Museum of Art and Archaeology
Backstory and Context
The Museum of Art and Archaeology was founded in 1957 and was originally called the Study Collections for Art History and Archaeology. In 1961 it was renamed, the Museum of Art and Archaeology. In 1961, fourteen Old Master paintings from the Samuel H. Kress Foundation were given to the University of Missouri-Columbia, and the first gallery was opened in the university’s library. In 1976 the collection became available to the public when the museum moved to Pickard Hall, which is named after Professor John Pickard, who was the first chair of the university’s Department of Art History and Archaeology. With the help of Professor Walter Miller, Pickard was able to collect original works of art, as well as materials for teaching. These items include: slides, photographs, oil copies of famous paintings, and a collection of plaster casts of famous sculptures. The entire collection was named the Museum of Classical Archaeology and History of Art. Over one hundred and fifty works of art from his collection are still included in the Museum of Art and Archaeology’s collection.
During the years of the Depression, the Museum of Classical Archaeology and Art ceased to exist, as well as the Department of Art History and Archaeology at the University of Missouri-Columbia. However, in 1948, the decision to reestablish the university’s Department of Art History and Archaeology was made. This led to the creation of the Study Collections in 1957. The museum’s newspaper, Muse: Annual of the Museum of Art and Archaeology, was inaugurated in 1967. Muse creates and distributes articles on works of art in the collection, and they also report on museum activities.
The museum closed in the fall of 2013 and moved to a different building because the original building was filled with radiation, due to its previous use as a chemistry lab; changing standards for radiation exposure prompted the move. The museum’s collection, along with the Department of Art History and Archaeology, moved to Mizzou North, which was the former Ellis Fischel Cancer Center building. Renovations in the new location cost $1.5 million and were completed by 2015. The museum is a vital part in the education of Missouri University, and is free to the public. The museum shop has closed indefinitely. The new location is convenient to Interstate 70 and attracts more non-university visitors as well. The University of Missouri-Columbia announced in 2019 that they intend to demolish Pickard Hall in the next two years and will rebuild, keeping in character with the historic nature of Francis Quadrangle while designing the new structure.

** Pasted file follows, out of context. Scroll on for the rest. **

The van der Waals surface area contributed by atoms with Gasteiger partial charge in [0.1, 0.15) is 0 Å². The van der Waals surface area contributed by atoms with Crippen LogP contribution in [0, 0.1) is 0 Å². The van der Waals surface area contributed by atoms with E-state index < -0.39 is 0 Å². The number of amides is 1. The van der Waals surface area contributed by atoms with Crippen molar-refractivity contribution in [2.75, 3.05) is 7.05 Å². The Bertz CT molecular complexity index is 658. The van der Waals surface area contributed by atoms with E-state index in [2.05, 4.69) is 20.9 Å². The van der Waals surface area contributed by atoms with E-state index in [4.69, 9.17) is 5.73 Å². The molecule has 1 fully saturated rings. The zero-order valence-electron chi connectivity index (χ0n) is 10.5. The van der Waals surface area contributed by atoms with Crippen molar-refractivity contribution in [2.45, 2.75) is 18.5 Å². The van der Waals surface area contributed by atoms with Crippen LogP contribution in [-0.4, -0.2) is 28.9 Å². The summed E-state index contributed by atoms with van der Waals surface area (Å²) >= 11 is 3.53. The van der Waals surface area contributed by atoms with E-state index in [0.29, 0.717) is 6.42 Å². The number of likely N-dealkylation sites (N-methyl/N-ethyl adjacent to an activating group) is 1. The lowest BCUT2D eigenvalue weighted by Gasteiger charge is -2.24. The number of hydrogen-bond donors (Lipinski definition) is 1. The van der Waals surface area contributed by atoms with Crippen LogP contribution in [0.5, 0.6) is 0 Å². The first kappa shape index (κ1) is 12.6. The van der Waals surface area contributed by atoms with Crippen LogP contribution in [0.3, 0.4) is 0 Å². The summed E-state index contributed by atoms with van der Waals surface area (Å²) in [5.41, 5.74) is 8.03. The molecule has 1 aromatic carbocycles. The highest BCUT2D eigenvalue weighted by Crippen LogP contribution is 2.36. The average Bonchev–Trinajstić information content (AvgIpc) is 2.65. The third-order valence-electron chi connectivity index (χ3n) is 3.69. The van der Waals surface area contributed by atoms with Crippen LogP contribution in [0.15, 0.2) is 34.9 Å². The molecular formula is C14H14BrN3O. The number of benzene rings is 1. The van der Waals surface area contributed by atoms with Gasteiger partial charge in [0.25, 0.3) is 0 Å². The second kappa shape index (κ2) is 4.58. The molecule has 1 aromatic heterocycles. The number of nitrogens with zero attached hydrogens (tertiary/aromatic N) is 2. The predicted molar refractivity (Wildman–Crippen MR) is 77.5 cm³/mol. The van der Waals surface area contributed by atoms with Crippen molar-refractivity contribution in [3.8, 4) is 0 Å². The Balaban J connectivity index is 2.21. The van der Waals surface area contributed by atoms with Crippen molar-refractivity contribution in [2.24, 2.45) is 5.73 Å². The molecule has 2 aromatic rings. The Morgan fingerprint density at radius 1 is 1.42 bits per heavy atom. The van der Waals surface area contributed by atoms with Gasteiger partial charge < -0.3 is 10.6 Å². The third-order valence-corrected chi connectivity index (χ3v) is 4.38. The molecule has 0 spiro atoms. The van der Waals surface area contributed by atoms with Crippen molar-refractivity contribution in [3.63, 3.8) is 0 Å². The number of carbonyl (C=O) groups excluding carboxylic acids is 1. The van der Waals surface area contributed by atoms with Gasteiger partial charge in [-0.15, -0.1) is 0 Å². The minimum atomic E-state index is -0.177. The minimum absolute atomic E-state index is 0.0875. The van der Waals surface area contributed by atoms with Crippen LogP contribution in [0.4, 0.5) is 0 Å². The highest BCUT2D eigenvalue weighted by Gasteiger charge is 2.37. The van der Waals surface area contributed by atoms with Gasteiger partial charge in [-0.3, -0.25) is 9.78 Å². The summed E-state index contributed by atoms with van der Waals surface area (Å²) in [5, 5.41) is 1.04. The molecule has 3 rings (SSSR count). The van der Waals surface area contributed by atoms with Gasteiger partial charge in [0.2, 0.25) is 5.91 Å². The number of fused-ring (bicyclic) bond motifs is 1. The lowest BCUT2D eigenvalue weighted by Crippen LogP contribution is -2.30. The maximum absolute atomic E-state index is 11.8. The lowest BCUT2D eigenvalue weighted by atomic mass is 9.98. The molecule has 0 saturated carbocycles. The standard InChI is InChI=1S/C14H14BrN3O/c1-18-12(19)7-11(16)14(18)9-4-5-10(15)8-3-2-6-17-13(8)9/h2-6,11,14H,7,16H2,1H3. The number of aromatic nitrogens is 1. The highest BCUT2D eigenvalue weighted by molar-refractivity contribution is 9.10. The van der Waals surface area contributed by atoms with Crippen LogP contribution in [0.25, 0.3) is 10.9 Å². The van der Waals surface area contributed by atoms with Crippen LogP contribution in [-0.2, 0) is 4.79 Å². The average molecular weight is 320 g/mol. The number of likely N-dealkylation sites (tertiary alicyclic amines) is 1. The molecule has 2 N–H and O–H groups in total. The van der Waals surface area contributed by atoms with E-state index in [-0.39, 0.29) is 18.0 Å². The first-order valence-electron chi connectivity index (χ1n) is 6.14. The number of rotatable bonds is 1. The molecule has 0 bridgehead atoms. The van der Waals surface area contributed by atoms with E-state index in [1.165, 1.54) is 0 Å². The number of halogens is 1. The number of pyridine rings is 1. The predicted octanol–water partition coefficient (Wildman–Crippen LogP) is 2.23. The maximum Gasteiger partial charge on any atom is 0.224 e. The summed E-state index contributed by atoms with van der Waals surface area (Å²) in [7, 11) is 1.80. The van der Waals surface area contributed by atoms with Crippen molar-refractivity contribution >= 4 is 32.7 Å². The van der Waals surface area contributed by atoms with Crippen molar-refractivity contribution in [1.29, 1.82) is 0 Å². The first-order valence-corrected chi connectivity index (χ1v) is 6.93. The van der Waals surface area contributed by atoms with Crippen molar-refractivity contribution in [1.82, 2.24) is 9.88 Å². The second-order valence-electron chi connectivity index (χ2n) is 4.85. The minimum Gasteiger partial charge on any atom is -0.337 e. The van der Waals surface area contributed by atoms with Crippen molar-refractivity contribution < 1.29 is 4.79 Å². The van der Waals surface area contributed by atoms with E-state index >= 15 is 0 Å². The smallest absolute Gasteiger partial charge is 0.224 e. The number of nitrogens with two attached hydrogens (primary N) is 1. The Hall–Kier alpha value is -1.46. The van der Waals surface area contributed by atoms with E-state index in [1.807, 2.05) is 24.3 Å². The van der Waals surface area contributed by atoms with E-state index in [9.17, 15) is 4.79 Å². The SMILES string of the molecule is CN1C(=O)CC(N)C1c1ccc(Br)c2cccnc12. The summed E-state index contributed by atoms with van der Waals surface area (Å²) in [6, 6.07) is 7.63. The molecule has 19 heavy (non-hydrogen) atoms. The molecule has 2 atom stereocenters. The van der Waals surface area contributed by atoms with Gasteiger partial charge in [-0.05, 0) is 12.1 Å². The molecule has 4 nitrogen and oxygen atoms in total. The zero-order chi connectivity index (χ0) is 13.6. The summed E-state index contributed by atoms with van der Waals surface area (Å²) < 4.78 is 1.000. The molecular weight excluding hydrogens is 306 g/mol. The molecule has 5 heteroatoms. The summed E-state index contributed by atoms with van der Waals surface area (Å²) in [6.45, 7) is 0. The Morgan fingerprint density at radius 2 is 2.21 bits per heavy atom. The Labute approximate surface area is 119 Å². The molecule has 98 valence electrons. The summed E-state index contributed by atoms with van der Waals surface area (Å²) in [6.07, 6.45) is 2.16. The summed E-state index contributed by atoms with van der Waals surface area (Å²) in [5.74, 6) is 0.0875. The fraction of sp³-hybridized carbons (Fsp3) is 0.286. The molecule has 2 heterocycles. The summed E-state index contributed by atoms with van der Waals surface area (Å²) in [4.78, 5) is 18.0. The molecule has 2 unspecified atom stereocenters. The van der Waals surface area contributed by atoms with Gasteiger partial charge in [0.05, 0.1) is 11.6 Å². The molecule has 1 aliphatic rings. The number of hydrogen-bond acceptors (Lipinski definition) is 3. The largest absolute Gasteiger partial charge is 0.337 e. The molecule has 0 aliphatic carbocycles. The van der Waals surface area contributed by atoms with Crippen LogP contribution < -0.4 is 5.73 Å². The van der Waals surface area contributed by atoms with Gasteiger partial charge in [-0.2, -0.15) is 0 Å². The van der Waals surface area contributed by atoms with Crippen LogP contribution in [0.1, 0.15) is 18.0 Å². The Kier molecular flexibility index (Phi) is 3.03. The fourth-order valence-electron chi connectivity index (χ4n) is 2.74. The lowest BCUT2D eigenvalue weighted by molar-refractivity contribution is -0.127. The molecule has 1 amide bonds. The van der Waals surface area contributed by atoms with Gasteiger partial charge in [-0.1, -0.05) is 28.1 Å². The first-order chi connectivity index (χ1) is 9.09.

This museum offers artifacts and art works that display human civilizations from six different continents. The museum also obtains many works by several major art movements, as well as works from unnamed artists of the ancient world. The Cast Gallery consists of sculptures and pieces of art that emulate Greek and Roman gods and goddesses. This museum also offers activities for kids, such as classic films, and informational lectures. Admissions to the museum and most of the events are free and open to everyone.
Basi, Christian. Pickard Hall to be demolished, Mizzou News. November 14th 2019. Accessed March 18th 2020. https://news.missouri.edu/2019/pickard-hall-to-be-demolished/.
White, M. P.. "More than a year later, Museum of Art and Archaeology still adjusting at Mizzou North." Missourian (Columbia, MO) August 12th 2016. online ed, Local news sec.